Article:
Kuck v. Schriro et al

Filing 52

ORDER that the reference to the Magistrate Judge is withdrawn as to Defendants Rollins and Sternes' 36 Motion to Dismiss and Defendants Schriro, Franco, Watson, Miller, Haley, Crouch, and O'Bryant's 37 Motion for Summary Judgment. Defendants' 36 Motion to Dismiss and Defendants' 37 Motion for Summary Judgment are granted. Defendants Rollins and Sternes are dismissed without prejudice and the claims against Schriro, Franco, Watson, Miller, Haley, Crouch, and OBryant are dismissed with prejudice. The action is terminated, and the Clerk of Court must enter judgment accordingly. Signed by Judge David G Campbell on 06/24/10. (ESL)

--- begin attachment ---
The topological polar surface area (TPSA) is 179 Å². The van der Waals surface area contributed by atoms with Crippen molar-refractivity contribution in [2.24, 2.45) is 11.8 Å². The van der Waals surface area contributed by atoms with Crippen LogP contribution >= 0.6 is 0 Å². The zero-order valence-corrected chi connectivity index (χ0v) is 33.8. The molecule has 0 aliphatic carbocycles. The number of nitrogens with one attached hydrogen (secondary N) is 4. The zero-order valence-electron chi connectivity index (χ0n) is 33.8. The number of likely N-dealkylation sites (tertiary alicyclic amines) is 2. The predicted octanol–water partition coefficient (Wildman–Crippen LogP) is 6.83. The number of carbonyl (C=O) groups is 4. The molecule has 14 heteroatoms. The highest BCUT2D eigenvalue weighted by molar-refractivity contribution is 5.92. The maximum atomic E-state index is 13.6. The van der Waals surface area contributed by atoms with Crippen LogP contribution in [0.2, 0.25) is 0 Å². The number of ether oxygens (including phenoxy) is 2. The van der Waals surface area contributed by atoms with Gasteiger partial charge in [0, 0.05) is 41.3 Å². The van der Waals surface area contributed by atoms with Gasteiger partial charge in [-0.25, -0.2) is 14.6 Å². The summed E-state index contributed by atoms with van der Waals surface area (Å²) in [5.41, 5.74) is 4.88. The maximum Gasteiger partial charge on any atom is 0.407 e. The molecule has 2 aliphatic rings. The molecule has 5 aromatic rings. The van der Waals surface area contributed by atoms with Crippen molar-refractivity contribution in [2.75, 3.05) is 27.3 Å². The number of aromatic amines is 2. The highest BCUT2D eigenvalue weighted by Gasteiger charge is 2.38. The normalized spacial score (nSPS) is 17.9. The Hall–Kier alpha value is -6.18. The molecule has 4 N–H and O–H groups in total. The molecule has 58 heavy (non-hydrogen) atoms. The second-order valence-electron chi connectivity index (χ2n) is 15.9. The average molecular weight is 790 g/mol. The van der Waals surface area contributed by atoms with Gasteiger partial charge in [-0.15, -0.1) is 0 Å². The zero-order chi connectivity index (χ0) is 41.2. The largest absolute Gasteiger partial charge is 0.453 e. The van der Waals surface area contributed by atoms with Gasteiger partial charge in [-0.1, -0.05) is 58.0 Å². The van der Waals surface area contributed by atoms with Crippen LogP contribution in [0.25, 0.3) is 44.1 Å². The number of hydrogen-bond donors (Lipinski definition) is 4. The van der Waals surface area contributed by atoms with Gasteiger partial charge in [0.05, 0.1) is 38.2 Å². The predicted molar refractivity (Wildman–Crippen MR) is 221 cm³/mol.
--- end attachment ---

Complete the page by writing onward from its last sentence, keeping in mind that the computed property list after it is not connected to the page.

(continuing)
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1 2 3 4 5 6 7 8 9 10 11 12 13 14 15 16 17 18 19 20 21 22 23 24 25 26 27 28 WO SVK IN THE UNITED STATES DISTRICT COURT FOR THE DISTRICT OF ARIZONA Albert Kuck, Plaintiff, vs. Dora Schriro, et al., Defendants. ) ) ) ) ) ) ) ) ) ) ) ) No. CV 08-0756-PHX-DGC (JJM) ORDER Plaintiff Albert Kuck filed this civil rights action under 42 U.S.C. 1983 against various officials of the Arizona Department of Corrections (ADC). (Doc. #1.) Defendants Rollins and Sternes move to dismiss for failure to serve. (Doc. #36.) Defendants Schriro, Franco, Watson, Miller, Haley, Crouch, and O'Bryant move for summary judgment.1 (Doc. #37.) The motions are ready for ruling. (Doc. ##41, 48, 49.) The Court will grant Defendants' Motions and terminate the case. I. Background In Count I, Plaintiff alleged that his repeated assignment to alternate placements, rather than long-term protective segregation (PS), pursuant to policies promulgated by Schriro and enforced by Rollins, Haley, Sternes, Watson, Miller, Crouch, and O'Bryant, and The Court issued an Order regarding Plaintiff's obligation to respond to the Motion to Dismiss and an Order, required under Rand v. Rowland, 154 F.3d 952, 962 (9th Cir. 1998) informing Plaintiff of his obligation to respond to the Motion for Summary Judgment and the evidence necessary to rebut Defendants' contentions. (Doc. ##39, 40.) 1 1 2 3 4 5 6 7 8 9 10 11 12 13 14 15 16 17 18 19 20 21 22 23 24 25 26 27 28 despite knowledge that Plaintiff is a Security-Threat-Group (STG) target, resulted in repeated attacks against him by other inmates. He alleged that he sought PS placement three times, the last following an assault in January 2008. He also claimed that his repeated assignment to PS reviews alerts inmates in general population (GP) of his status as an STG target and increases the risk of further assaults when he is eventually returned to GP, even in an alternate placement. He further alleged that Defendants continued this practice, increasing the number of GP inmates who know of Plaintiff's PS reviews and increasing the likelihood of further assaults if he is returned to GP. The Court directed Defendants to Answer Count I and dismissed the remaining claims and Defendants. (Doc. #4.) Thereafter, the Court dismissed claims for denial of the November 2005 and January 2007 requests for placement in PS. (Doc. #21.) Rollins and Sternes now move to dismiss on the grounds that they have not been served as required by Federal Rule of Civil Procedure 4(m). (Doc. #36.) Schriro, Franco, Watson, Miller, Haley, Crouch, and O'Bryant move for summary judgment on the grounds that (1) they did not violate Plaintiff's Eighth Amendment rights, (2) Plaintiff is not entitled to punitive damages, and (3) Defendants are entitled to qualified immunity on the damages claims. (Doc. #37.) II. Motion to Dismiss Federal Rule of Civil Procedure 4(m) provides that if "a defendant is not served within 120 days after the complaint is filed, the court--on motion or on its own after notice to the plaintiff--must dismiss the action without prejudice against the defendants or order that service be made within a specific time." Rollins and Sternes have not been served. (Doc. ##6, 7.) Plaintiff filed a single response to both pending motions, stating that the response to the Motion to Dismiss would be the same information as the response to the Motion for Summary Judgment. (Doc. #41 at 1-2.) But, as Defendants note in their reply, Plaintiff makes no argument regarding the failure to serve Rollins or Sternes. (Doc. #49.) The Complaint was filed on April 21, 2008, and the screening Order was issued on -2- 1 2 3 4 5 6 7 8 9 10 11 12 13 14 15 16 17 18 19 20 21 22 23 24 25 26 27 28 June 11, 2008. Because Rollins and Sternes have not been served as required by Rule 4(m) and Plaintiff offers no explanation for that failure, Rollins and Sternes will be dismissed without prejudice. III. Motion for Summary Judgment A. Legal Standards 1. Summary Judgment A court must grant summary judgment if the pleadings and supporting documents, viewed in the light most favorable to the non-moving party, "show that there is no genuine issue as to any material fact and that the movant is entitled to judgment as a matter of law." Fed. R. Civ. P. 56(c); see also Celotex Corp. v. Catrett, 477 U.S. 317, 322-23 (1986). Under summary judgment practice, the moving party bears the initial responsibility of presenting the basis for its motion and identifying those portions of the record, together with affidavits, which it believes demonstrate the absence of a genuine issue of material fact. Celotex, 477 U.S. at 323. If the moving party meets its initial responsibility, the burden then shifts to the opposing party who must demonstrate the existence of a factual dispute and that the fact in contention is material, i.e., a fact that might affect the outcome of the suit under the governing law, Anderson v. Liberty Lobby, Inc., 477 U.S. 242, 248 (1986), and that the dispute is genuine, i.e., the evidence is such that a reasonable jury could return a verdict for the non-moving party. Id. at 250; see Triton Energy Corp. v. Square D. Co., 68 F.3d 1216, 1221 (9th Cir. 1995). Rule 56(e) compels the non-moving party to "set out specific facts showing a genuine issue for trial" and not to "rely merely on allegations or denials in its own pleading." Fed. R. Civ. P. 56(e); Matsushita Elec. Indus. Co., Ltd. v. Zenith Radio Corp., 475 U.S. 574, 586-87 (1986). The opposing party need not establish a material issue of fact conclusively in its favor; it is sufficient that "the claimed factual dispute be shown to require a jury or judge to resolve the parties' differing versions of the truth at trial." First Nat'l Bank of Arizona v. Cities Serv. Co., 391 U.S. 253, 288-89 (1968). However, Rule 56(c) mandates the entry of summary judgment against a party who, after adequate time for discovery, fails -3- 1 2 3 4 5 6 7 8 9 10 11 12 13 14 15 16 17 18 19 20 21 22 23 24 25 26 27 28 to make a showing sufficient to establish the existence of an element essential to that party's case and on which the party will bear the burden of proof at trial. Celotex, 477 U.S. at 32223. When considering a summary judgment motion, the court examines the pleadings, depositions, answers to interrogatories, and admissions on file, together with the affidavits, if any. Fed. R. Civ. P. 56(c). At summary judgment, the judge's function is not to weigh the evidence and determine the truth but to determine whether there is a genuine issue for trial. Anderson, 477 U.S. at 249. The evidence of the non-movant is "to be believed, and all justifiable inferences are to be drawn in his favor." Id. at 255. But, if the evidence of the non-moving party is merely colorable or is not significantly probative, summary judgment may be granted. Id. at 248-49. 2. Threat to Safety "[P]rison officials have a duty . . . to protect prisoners from violence at the hands of other prisoners." Hearns v. Terhune, 413 F.3d 1036, 1040 (9th Cir. 2005) (internal quotations omitted). To prevail on an Eighth Amendment failure-to-protect claim, a plaintiff must demonstrate facts that satisfy a two-part test showing that the defendant was deliberately indifferent. First, the plaintiff must prove that objectively he suffered a sufficiently serious deprivation. Wilson v. Seiter, 501 U.S. 294, 298 (1991). Then, he must prove that the defendant had a culpable state of mind--was deliberately indifferent--in allowing the deprivation to occur. Id. at 299. A prison official has a sufficiently culpable mind if he "knows of and disregards an excessive risk to inmate health or safety; the official must both be aware of facts from which the inference could be drawn that a substantial risk of serious harm exists, and [the official] must also draw the inference." Farmer v. Brennan, 511 U.S. 825, 837 (1994); Gibson v. County of Washoe, 290 F.3d 1175, 1187-88 (9th Cir. 2002). Where an inmate's claim is based on the alleged failure to prevent harm, the inmate may satisfy the "sufficiently serious" requirement by showing the existence of "conditions posing a substantial risk of serious harm" to him. Farmer, 511 U.S. at 834. To prove knowledge of the risk, the prisoner may -4- 1 2 3 4 5 6 7 8 9 10 11 12 13 14 15 16 17 18 19 20 21 22 23 24 25 26 27 28 rely on circumstantial evidence; in fact, the very obviousness of the risk may be sufficient to establish knowledge. See id. at 842; Wallis v. Baldwin, 70 F.3d 1074, 1077 (9th Cir. 1995). B. Parties' Contentions 1. Defendants In support of their motion, Defendants submit their Statement of Facts (Doc. #38 (DSOF)); Plaintiff's ADC Adult Inmate Management System (AIMS) Report (Doc. #51, Ex. A); the declaration of Haley (id., Ex. B), with attachments (Doc. #50), including Director's Instruction (DI) #67--Protective Segregation (id, Attach. 1) and Plaintiff's PS documents (id. Attachs. 2-16); and excerpts from Plaintiff's deposition (id., Ex. C, Pl. Dep. Oct. 28, 2009). At the time relevant to Plaintiff's Complaint, the ADC's PS process was set out in DI 67. (Doc. #51, Ex. B, Haley Decl. 12, Doc. #50 Attach. 1.) Placement in PS is carefully scrutinized--officials must screen inmates to assure they are not attempting to infiltrate protective custody to harm someone already there. (Id. 14.) An inmate in need of protection can be placed in PS, transferred to another prison unit, or transferred to a unit designed for vulnerable inmates. (Id. 15, 16, 17.) The greatest degree of protection is afforded by PS status, i.e. placement in a unit that houses other inmates identified as having safety concerns. (Id. 15.) Alternatively, an inmate can be transferred to a different prison unit if an inmate has a conflict with particular inmates, but is otherwise able to live among other prisoners. (Id. 16.) Once an inmate is determined to pose a threat to the safety of another inmate, he is included on the inmate's "Do Not House With" ("DNHW") list and they are not housed where they would have contact with each other. This information is included in the inmate's computerized AIMS file. (Id.) Another possible protective arrangement is to transfer an inmate to a unit designed specifically for vulnerable inmates. (Id. 17.) When an inmate requests protection, he is immediately isolated in a safe, secure area and then moved to a detention unit. The Shift Commander initiates the PS screening process -5- 1 2 3 4 5 6 7 8 9 10 11 12 13 14 15 16 17 18 19 20 21 22 23 24 25 26 27 28 by completing the necessary paper work, including a statement from the inmate and investigation report, and forwarding all documents to the Deputy Warden (DW). (Id. 1921.) The inmate's previous requests for PS are obtained from the Central Office. (Id. 22.) The DW reviews the documentation and determines whether the inmate's case requires a full PS review, which is an in-depth process involving an investigation by the Criminal Investigation Unit (CIU). (Id. 23-24, 26.) If further investigation is not required, the DW assures that the inmate's DNHW list is up to date and documented, and the inmate is notified of the decision. The inmate can appeal within 3 days to the Warden. (Id. 25.) If a comprehensive PS review is needed, the DW forwards the PS file/documents to the CO IV, who interviews the inmate and sends documents to CIU. (Id. 26.) The CIU interviews the inmate and prepares a report, which goes to the DW. The DW determines if there is a threat, makes a recommendation, and forwards everything to the Warden, who does an independent review and recommendation. (Id. 30.) The Warden forwards the packet to the PS Administrator at the ADC Central Office. The PS Administrator and PS Committee review the packet for final determination. (Id. 31.) The inmate can appeal the decision of the PS Committee to the Division Director for Prison Operations. (Id. 35.) Defendants contend that Plaintiff had three DI 67 reviews: November 18, 2005; January 19, 2007; and January 10, 2008.2 a. 2005 PS Request On November 18, 2005, at the ASPC-Winslow, Kaibab Unit, two inmates assaulted Plaintiff, so staff recommended Plaintiff go through the PS process. (Id. 37.) During the investigation, officials learned that Plaintiff, a White Supremacist, had a $2,500 drug debt with the New Mexican Mafia. (Id. 38.) He was ordered by the "White Power" inmates to stop using drugs until he paid his debt, but he continued to use drugs and ran up more debt. (Id.) Plaintiff was offered PS status but he refused it, stating that he knew he would be Although the specific claims regarding denial of PS in 2005 and 2007 have been dismissed, the Court will summarize all three PS requests because Plaintiff claims that his repeated assignment to alternative housing instead of PS has increased the threat to him. 2 -6- 1 2 3 4 5 6 7 8 9 10 11 12 13 14 15 16 17 18 19 20 21 22 23 24 25 26 27 28 reclassified higher, be sent to lockdown, and when that happens, his mother would be able to pay off his drug debt and that he expected the whole thing to blow over. (Id. 39.) The DW, Warden, and PS Committee, chaired by Haley, all determined that alternative placement away from Kaibab with names added to his DNHW list was appropriate. (Id. 40-42.) It was noted that the issue appeared to be isolated to Kaibab, and Plaintiff stated he was not asking for PS, but was requesting to go to another GP location. (Id.) Plaintiff waived his right to appeal the decision. (Id.) b. 2007 PS Request On January 19, 2007, Plaintiff requested PS status while housed at the ASPC-Tucson, Rincon Unit, due to a perceived threat to his safety resulting from his 1991 situation where Plaintiff kept $600 sent to him while he was out of prison by an Aryan Brotherhood (AB) inmate for the purchase of LSD, which Plaintiff was supposed to smuggle in to ASPCFlorence, Central Unit. (Id. 44.) Plaintiff named seven inmates that he believed were a threat to him. (Id.) A PS review was conducted. (Id.) DW and Warden recommended alternative placement away from Rincon. (Id. 45, 46.) It was noted that Plaintiff had not been assaulted or told to leave Rincon by other inmates; he was concerned because an inmate asked to see him. (Id.) Plaintiff identified the inmates he felt threatened by and the recommendation was to add the inmates to his DNHW list and to transfer him to another GP location. (Id.) The warden also noted that the investigation did not disclose a contract to assault Plaintiff or a larger conspiracy to harm him. (Id. 46.) The PS Committee assigned Plaintiff to alternative placement away from Rincon and added names to his DNHW list. It noted that information regarding the alleged threat was self-reported and unconfirmed by prison staff. (Id. 47.) The PS Committee also noted that Plaintiff has a release date of 2035 and, therefore, it was in his best interest to try to adapt to another GP yard. Plaintiff did not appeal the placement decision. (Id.) c. 2008 PS Request On January 10, 2008, Plaintiff requested PS after being assaulted by another inmate -7- 1 2 3 4 5 6 7 8 9 10 11 12 13 14 15 16 17 18 19 20 21 22 23 24 25 26 27 28 when he was moved to the ASPC-Yuma, Cheyenne Unit ("Cheyenne"). (Id. 47.) The PS review process was initiated. (Id.) Plaintiff was interviewed by CO IV Sanders on January 28 and told Sanders that an inmate sent Plaintiff $3,000 when he was "on the streets" and he was supposed to buy heroin and acid and send it back in. He never did, and now "they" want to kill him. (Id. 48.) Plaintiff claimed that one of the people who knew about the deal was at Cheyenne and that Plaintiff would have been assaulted eventually by him. (Id.) Plaintiff told Sanders that he does not "do drugs," he only owes the $3,000. (Id. 49.) On February 21, Watson, the associate DW at Cheyenne, recommended alternative placement. Plaintiff had viable alternative placement opportunities and inmates deemed a threat to him as a result of the investigation had been added to his DNHW list. (Id. 50.) On March 7, Sternes, the warden at the ASPC-Yuma, also recommended alternative placement with inmates' names added to Plaintiff's DNHW list. (Id. 51.) Sternes noted inconsistencies in Plaintiff's stories over the years about the alleged debt owed and the amount owed, indicating that the inconsistencies called into question the validity of the claims. (Id. 52.) Sternes also noted that Plaintiff's institutional file indicated that he had been involved in drug activity during this commitment and his drug dealings resulted in two other inmates requesting protection. (Id.) Plaintiff was found to be in possession of a cell phone while housed at the ASPC-Lewis. (Id.) Sternes noted that Plaintiff "has been documented to be an aggressor, drug dealer and smuggler of contraband into the prison system. He has a continued issue with either selling or owing money from drugs. I believe this is more likely the reason for his issue this time, than a 17 year old debt that may not be real." (Id. 53.) On March 31, 2008, the PS Committee, chaired by Haley, denied Plaintiff PS status and approved him for alternative placement, noting that other options should be considered. (Id. 54.) The PS found that inconsistencies in Plaintiff's allegations throughout the current and previous investigations undermined the validity of his claims as they related to the underlying reason he had been threatened and assaulted. (Id. 55.) It was also noted that Plaintiff's alleged assailant had no documented STG or gang affiliation. (Id.) -8- 1 2 3 4 5 6 7 8 9 10 11 12 13 14 15 16 17 18 19 20 21 22 23 24 25 26 27 28 Plaintiff appealed the PS Committee's alternative-placement decision and on April 30, Rollins, the Deputy Division Director for Prison Operations, responded. (Id. 57.) Rollins noted that Plaintiff claimed his issues started in 1991 due to owing a debt to the Aryan Brotherhood, but when he first requested PS in 2006, he claimed to owe a debt to Hispanic inmates; that the allegations had been inconsistent and unverified; and that there was no indication that Plaintiff's issues are STG- or gang-related or that a statewide threat existed. (Id. 58-59.) He pointed out that Plaintiff had been housed at the ASPC-Yuma, Dakota Unit, for six months with no issues, which indicated that he could be safely housed among GP inmates. (Id.) All inmates described by Plaintiff to be a threat had been placed on his DNHW list and he could be safely housed at another location. (Id.) Finally, Rollins said there had been no new information provided to compel him to change the decision of the PS Committee. (Id.) Defendants argue that Plaintiff is not entitled to relief as to Schriro because he alleges no personal involvement by her and admitted that he sued her only because she was Rollins and Haley's supervisor. (Doc. #37 at 10-11, ref. DSOF 61, Pl Dep. 15:2-5.) As to Franco, Watson, Miller, Crouch, and O'Bryant, Defendants argue that the PS Committee has the final say on Plaintiff's 2008 PS request and the other Defendants were merely steps on the way to the PS Committee's decision. (Doc. #37 at 12.) Watson recommended alternative placement and O'Bryant's only involvement was to notify Plaintiff of his appeal rights. (Id. at 13.) Regarding Haley, Defendants assert that although Plaintiff blames the PS Committee for denying his 2008 request, Plaintiff does not allege that he has been assaulted since that denial. Instead, Plaintiff claims that he was assaulted in the past and "perpetually assigned to locations where it will and does continue psychological and emotional mental trauma, decline health, substantial financial loss, property loss, loss of privileges and immunities." (Id. at 13.) Defendants argue that a failure to protect against future harm is not a cognizable damages claim under 1983. (Id.) They also argue that Haley responded reasonably to potential the threat to Plaintiff. (Id. at 14.) -9- 1 2 3 4 5 6 7 8 9 10 11 12 13 14 15 16 17 18 19 20 21 22 23 24 25 26 27 28 2. Plaintiff In opposition to Defendants' motion, Plaintiff submits his response (Doc. #41), his Statement of Facts (Doc. #42 (PSOF)), Exhibits (Doc. #43), his declaration and the declaration of Shirley Rau (Doc. ##45, 46). Plaintiff asserts that alternative placement is not a viable alternative to PS when a group of inmates assaults Plaintiff repeatedly. (Doc. #42, PSOF 1.) He asserts that his case spans five years, three different prison yards, and nine inmates added to his DNHW list, "8 white men, 3, I know of are part of the `A.B.'" (Id.) He alleges that in all of his PS cases, a complete review was done "which in itself proves [his] case was believed and warranted." (Id. 2.) He disputes that being moved to a Detention Unit after requesting PS is the same as being isolated because inmates are then confined with 100 to 150 other inmates and all other inmates in the CDU can see the inmate and know why he is there . Plaintiff asserts that GP and PS inmates are housed there. (Id. 3.) Plaintiff contends that when he was sent to Cheyenne in Yuma, he was attacked immediately and no amount of DNHW designations will correct the problem. (Id.) Plaintiff also denies that he is a White Supremacist or that he belongs to a gang or that he owed the Mexican Mafia $2,500. (Id. 4.) He told prison officials that he owed $1,000 to a Mexican. He was told to buy dope. He claims that he did not request PS in 2005 because he needed time to find out how serious the issue had become. (Id.) In December 2008, Plaintiff touched a guard so that Plaintiff would be charged with an A-1 violation and put in a single cell. (Id.) As to the 2007 PS request, Plaintiff notes that although officials stated that the investigation did not uncover a contract or large conspiracy to harm him, he was moved and seven people were added to his DNHW list. (Id. 5.) Regarding the 2008 PS request, Plaintiff claims that he is being run from one yard to another by assaults, threats, and extortion "in hopes they'll forget about me. I have a news flash for you. They have not forgotten. It's been 19 years since this transpired." (Id. 6.) Plaintiff asserts that the only thing Defendants rely on is the inconsistencies in the - 10 - 1 2 3 4 5 6 7 8 9 10 11 12 13 14 15 16 17 18 19 20 21 22 23 24 25 26 27 28 amounts of money. He claims that he told officials the money came in different checks with possibly $600 the first time and up to $2,000 or $3,000 over the next six months. (Id. 7.) His mother Shirley Rau attests that someone came to the house in search of Plaintiff regarding the debt. (Id. 8.) Plaintiff alleges that all the inmates on his DNHW list are gang affiliated. (Id. 9, Doc. #43, Attach. 1.) He notes that Rollins claimed that there was no indication that Plaintiff's issues are STG- or gang-related, but that Sergeant DeFranco noted that inmates who threatened Plaintiff were "all affiliated with A.B. gang." (Id. 13, Attach. 5.) Plaintiff claims that under Haley, fewer inmates were admitted to PS than ever before and that more people had been let out into the yards and assaulted. (Id.) He also claims that Sgt. Lopez knows that Plaintiff only assaulted a guard in order to be put in a safe place. (Id.) Plaintiff concludes that he has been assaulted several times, his safety issue is ongoing, and he is and will be an STG target for his actions. (Id. at 18.) In Central Unit, he has been threatened by several inmates, whom he identifies. (Doc. #45, Pl. Decl. 12.) He says that these inmates have sent kites to him and have said they are going to get him. ( I d .) 3. Reply As to Schriro, Franco, Watson, Miller, Crouch, and O'Bryant, Defendants argue that nothing in the Complaint or summary judgment response connects any of these Defendants with affirmative conduct depriving Plaintiff of his constitutional rights. (Doc. #48 at 3.) As to Haley, Plaintiff's complaint is that Haley was chair of the PS committee that denied Plaintiff's 2008 PS request and placed Plaintiff on a different yard. Defendants contend that Plaintiff disagrees with that decision and asserts that alternative placement does not work. Defendants argue that there is no dispute that Haley evaluated Plaintiff's case, and they further assert that Haley acted reasonably regarding the risk. (Id. at 4.) C. Analysis The Court finds that Defendants are entitled to summary judgment. They offer evidence that they were not deliberately indifferent to Plaintiff's safety concerns, and - 11 - 1 2 3 4 5 6 7 8 9 10 11 12 13 14 15 16 17 18 19 20 21 22 23 24 25 26 27 28 Plaintiff fails to establish a material dispute of fact as to their alleged deliberate indifference with regard to the 2008 PS denial. As previously noted, Plaintiff's claims as to the 2005 and 2007 PS denials were dismissed and the facts regarding those matters are relevant only insofar as they relate to the 2008 decision and Plaintiff claims that his continued placement in alternative housing rather than PS was deliberately indifferent to his safety needs. Plaintiff complains that, in 2008, Rollins ignored STG affiliations of those on Plaintiff's DNHW list. But Rollins was never served and will be dismissed on those grounds. A review of the paperwork related to the PS 2008 request demonstrates that Schriro, Franco, Miller, Crouch, and O'Bryant had nothing to do with that particular PS process. Plaintiff offers no evidence of any conduct by these Defendants in connection with the 2008 PS request. DW Watson, Warden Sternes,3 and Haley were involved in the process and all recommended alternative placement. The PS Decision Worksheet signed by Watson shows that he considered the Cheyenne assault as well as the previous assault, that he determined that alternative placements were available, and that inmates deemed a threat would be added to Plaintiff's DNHW list. (Doc. #50, Ex. B, Attach. 13.) Likewise, Sternes' review shows that he also recommended alternative placement. (Id., Attach. 14.) He also stated that the inconsistencies in Plaintiff's stories might be small details, but they made Sternes question the validity of Plaintiff's claims. Sternes noted that Plaintiff was a documented aggressor and drug dealer who had a continued issue with selling or owing money for drugs, which Sternes believed to be the more likely reason for the current issue. Likewise, Haleys' review shows that the DW and Warden both agreed to alternative placement, the assailant had no documented STG affiliation, and Plaintiff would be placed away from inmates on his DNHW list. (Id., Attach. 15.) The review noted discrepancies in Plaintiff's allegations--presumably about the amounts of money owed and to whom. Plaintiff appears to argue that because the complete PS review was done in all three 3 Like Rollins, Sternes was not served and will be dismissed on those grounds. - 12 - 1 2 3 4 5 6 7 8 9 10 11 12 13 14 15 16 17 18 19 20 21 22 23 24 25 26 27 28 of his cases, his claims were "believed and warranted" and he was entitled to be placed in PS for his safety. The Court disagrees. The fact that three reviews were conducted shows that prison officials thought Plaintiff's claims were serious enough to warrant investigation. Plaintiff does not dispute that investigations were in fact completed. Each time, prison officials assigned Plaintiff to a new yard and added names to his DNHW list; they did not ignore Plaintiff's concerns. The Court finds that the evidence cited by Plaintiff's regarding an STG threat establishes only a self-reported STG threat. For example, the Criminal Investigative Report regarding the 2007 request states in a box designated "Allegations" the following: "03-STGrelated." (Doc. #43, Attach. 1.) There are apparently inmate names, but they have been blacked out and there is a designation after the name stating Position: INMATE (active). Likewise, the DeFranco statement that those threatening Plaintiff are "all affiliated with Aryan Brotherhood" is made on a "Confidential Protective Segregation Interview Assessment." (Id., Attach. 5.) In other words, it appears to be DeFranco's report of what Plaintiff told DeFranco. Even assuming that Plaintiff stole money in 1991 from a member of the Aryan Brotherhood, there is nothing to suggest that DeFranco conducted an independent investigation and determined that in 2007 Plaintiff was, in fact, being threatened by other inmates with AB affiliation. Plaintiff claims the debt was incurred in 1991, but his problems did not arise until 2005. In addition, there is evidence, which Plaintiff did not dispute, that Defendants considered that Plaintiff had been dealing drugs since he was in prison. Thus, even without the inconsistencies in Plaintiff's story, it was not unreasonable for prison officials to conclude that Plaintiff's problems did not arise from the 1991 drug debts. More importantly, there is no evidence to suggest that Defendants actually perceived that Plaintiff was the target of an STG threat and ignored the danger to him. Haley specifically indicated that the assailant had no known STG affiliation. Plaintiff does not dispute this. In other words, there is no evidence that any Defendant was aware of facts from which the inference could be drawn that a substantial risk of serious harm existed by not placing Plaintiff in PS, or that any - 13 - 1 2 3 4 5 6 7 8 9 10 11 12 13 14 15 16 17 18 19 20 21 22 23 24 25 26 27 28 Defendant drew the inference. See Farmer, 511 U.S. at 837. Plaintiff's disagreement with the decision is not enough to demonstrate deliberate indifference. Plaintiff does not dispute that he was transferred, nor does he claim that Defendants failed to add requested names to his DNHW list. The Court concludes that Plaintiff has presented no probative evidence of Defendants' deliberate indifference as to the 2008 PS request. Plaintiff claims that he has received subsequent threats while in Florence Central Unit. Even if these threats are part of the claims in the Complaint, there is no evidence that Plaintiff has reported them to prison officials, and specifically to Defendants. It is undisputed that Plaintiff has not been assaulted. As to his claim that repeated requests for PS review alerts inmates in GP of his status and increases the risk to him, Plaintiff presents almost no evidence. He claims that inmates know he is in CDU during the PS investigation process, but he states that inmates other than PS inmates are housed in CDU, so it is unclear why other inmates would know of PS reviews simply because of assignment to CDU. And Plaintiff's claim that PS review followed by alternative placement puts in him greater danger is somewhat inconsistent with Defendants' undisputed evidence that Plaintiff did not ask for PS after the 2005 review or appeal the alternate placement as to the 2007 request. Moreover, there is no evidence that alternative placements and DNHW lists are so deficient that the PS process is itself deliberately indifferent or that Defendants are aware of this threat as to Plaintiff in particular or all inmates. See Redman v. County of San Diego, 942 F.2d 1435, 1446 (9th Cir. 1991) (a policy may be so deficient that the policy "itself is a repudiation of constitutional rights" and is "the moving force of the constitutional violation."). "Prisons, by definition, are places of involuntary confinement of persons who have a demonstrated proclivity for antisocial, criminal, and often violent, conduct." Hudson v. Palmer, 468 U.S. 517, 526 (1984). Under Plaintiff's theory, anyone who had ever been in the PS process would have to be kept there for the duration of his sentence. "In deciding how to protect a prisoner, officials may face a number of choices, each posing potential dangers to the prisoner and others. Choosing the optimal `prophylactic or preventive - 14 - 1 2 3 4 5 6 7 8 9 10 11 12 13 14 15 16 17 18 19 20 21 22 23 24 25 26 27 28 measures' to prevent violence and maintain safety is difficult and not readily susceptible to judicial evaluation." Berg v. Kincheloe, 794 F.2d 457, 461 (9th Cir. 1986), citing Whitley v. Albers, 475 U.S. 312, 322 (1986). The Court finds that Defendants were not deliberately indifferent to Plaintiff's safety. It need not consider Defendants' remaining arguments. IT IS ORDERED: (1) The reference to the Magistrate Judge is withdrawn as to Defendants Rollins and Sternes' Motion to Dismiss (Doc. #36) and Defendants Schriro, Franco, Watson, Miller, Haley, Crouch, and O'Bryant's Motion for Summary Judgment (Doc. #37). (2) Defendants' Motion to Dismiss (Doc. #36) and Defendants' Motion for Summary Judgment (Doc. #37) are granted. (3) Defendants Rollins and Sternes are dismissed without prejudice and the claims against Schriro, Franco, Watson, Miller, Haley, Crouch, and O'Bryant are dismissed with prejudice. (4) The action is terminated, and the Clerk of Court must enter judgment accordingly. DATED this 24th day of June, 2010. - 15 -